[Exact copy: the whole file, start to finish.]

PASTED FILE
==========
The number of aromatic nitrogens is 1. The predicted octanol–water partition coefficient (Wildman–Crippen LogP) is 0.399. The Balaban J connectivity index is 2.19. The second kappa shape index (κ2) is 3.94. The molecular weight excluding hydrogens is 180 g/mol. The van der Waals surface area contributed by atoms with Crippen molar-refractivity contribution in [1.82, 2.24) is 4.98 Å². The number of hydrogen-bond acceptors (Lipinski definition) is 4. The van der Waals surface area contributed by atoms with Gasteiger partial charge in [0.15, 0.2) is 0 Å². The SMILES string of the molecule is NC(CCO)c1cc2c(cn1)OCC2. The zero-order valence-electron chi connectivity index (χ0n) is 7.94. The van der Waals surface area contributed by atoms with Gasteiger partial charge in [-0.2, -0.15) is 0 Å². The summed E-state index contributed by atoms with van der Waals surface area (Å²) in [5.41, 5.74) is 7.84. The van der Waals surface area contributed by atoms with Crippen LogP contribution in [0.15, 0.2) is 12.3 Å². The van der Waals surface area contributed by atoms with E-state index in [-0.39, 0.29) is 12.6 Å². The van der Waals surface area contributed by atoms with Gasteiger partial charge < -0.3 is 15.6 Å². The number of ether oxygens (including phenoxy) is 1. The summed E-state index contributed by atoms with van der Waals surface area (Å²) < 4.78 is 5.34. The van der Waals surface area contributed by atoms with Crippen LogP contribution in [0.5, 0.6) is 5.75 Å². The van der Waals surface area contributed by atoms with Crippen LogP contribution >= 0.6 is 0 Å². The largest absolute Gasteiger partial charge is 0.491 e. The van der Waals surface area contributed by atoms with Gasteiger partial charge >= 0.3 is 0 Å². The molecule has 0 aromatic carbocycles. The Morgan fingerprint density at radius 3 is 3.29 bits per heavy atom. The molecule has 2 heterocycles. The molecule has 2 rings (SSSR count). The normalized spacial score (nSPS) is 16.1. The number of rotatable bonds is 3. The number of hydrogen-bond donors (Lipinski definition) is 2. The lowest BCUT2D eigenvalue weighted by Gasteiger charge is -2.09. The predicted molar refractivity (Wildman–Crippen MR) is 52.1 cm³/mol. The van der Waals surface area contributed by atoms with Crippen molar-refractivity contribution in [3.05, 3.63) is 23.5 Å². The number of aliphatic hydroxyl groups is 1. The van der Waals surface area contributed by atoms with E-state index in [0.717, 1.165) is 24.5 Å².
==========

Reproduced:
The number of aromatic nitrogens is 1. The predicted octanol–water partition coefficient (Wildman–Crippen LogP) is 0.399. The Balaban J connectivity index is 2.19. The second kappa shape index (κ2) is 3.94. The molecular weight excluding hydrogens is 180 g/mol. The van der Waals surface area contributed by atoms with Crippen molar-refractivity contribution in [1.82, 2.24) is 4.98 Å². The number of hydrogen-bond acceptors (Lipinski definition) is 4. The van der Waals surface area contributed by atoms with Gasteiger partial charge in [0.15, 0.2) is 0 Å². The SMILES string of the molecule is NC(CCO)c1cc2c(cn1)OCC2. The zero-order valence-electron chi connectivity index (χ0n) is 7.94. The van der Waals surface area contributed by atoms with Gasteiger partial charge in [-0.2, -0.15) is 0 Å². The summed E-state index contributed by atoms with van der Waals surface area (Å²) in [5.41, 5.74) is 7.84. The van der Waals surface area contributed by atoms with Crippen LogP contribution in [0.15, 0.2) is 12.3 Å². The van der Waals surface area contributed by atoms with E-state index in [-0.39, 0.29) is 12.6 Å². The van der Waals surface area contributed by atoms with Gasteiger partial charge < -0.3 is 15.6 Å². The number of ether oxygens (including phenoxy) is 1. The summed E-state index contributed by atoms with van der Waals surface area (Å²) < 4.78 is 5.34. The van der Waals surface area contributed by atoms with Crippen LogP contribution in [0.5, 0.6) is 5.75 Å². The van der Waals surface area contributed by atoms with Crippen LogP contribution >= 0.6 is 0 Å². The largest absolute Gasteiger partial charge is 0.491 e. The van der Waals surface area contributed by atoms with Gasteiger partial charge >= 0.3 is 0 Å². The molecule has 0 aromatic carbocycles. The Morgan fingerprint density at radius 3 is 3.29 bits per heavy atom. The molecule has 2 heterocycles. The molecule has 2 rings (SSSR count). The normalized spacial score (nSPS) is 16.1. The number of rotatable bonds is 3. The number of hydrogen-bond donors (Lipinski definition) is 2. The lowest BCUT2D eigenvalue weighted by Gasteiger charge is -2.09. The predicted molar refractivity (Wildman–Crippen MR) is 52.1 cm³/mol. The van der Waals surface area contributed by atoms with Crippen molar-refractivity contribution in [3.05, 3.63) is 23.5 Å². The number of aliphatic hydroxyl groups is 1. The van der Waals surface area contributed by atoms with E-state index in [0.717, 1.165) is 24.5 Å².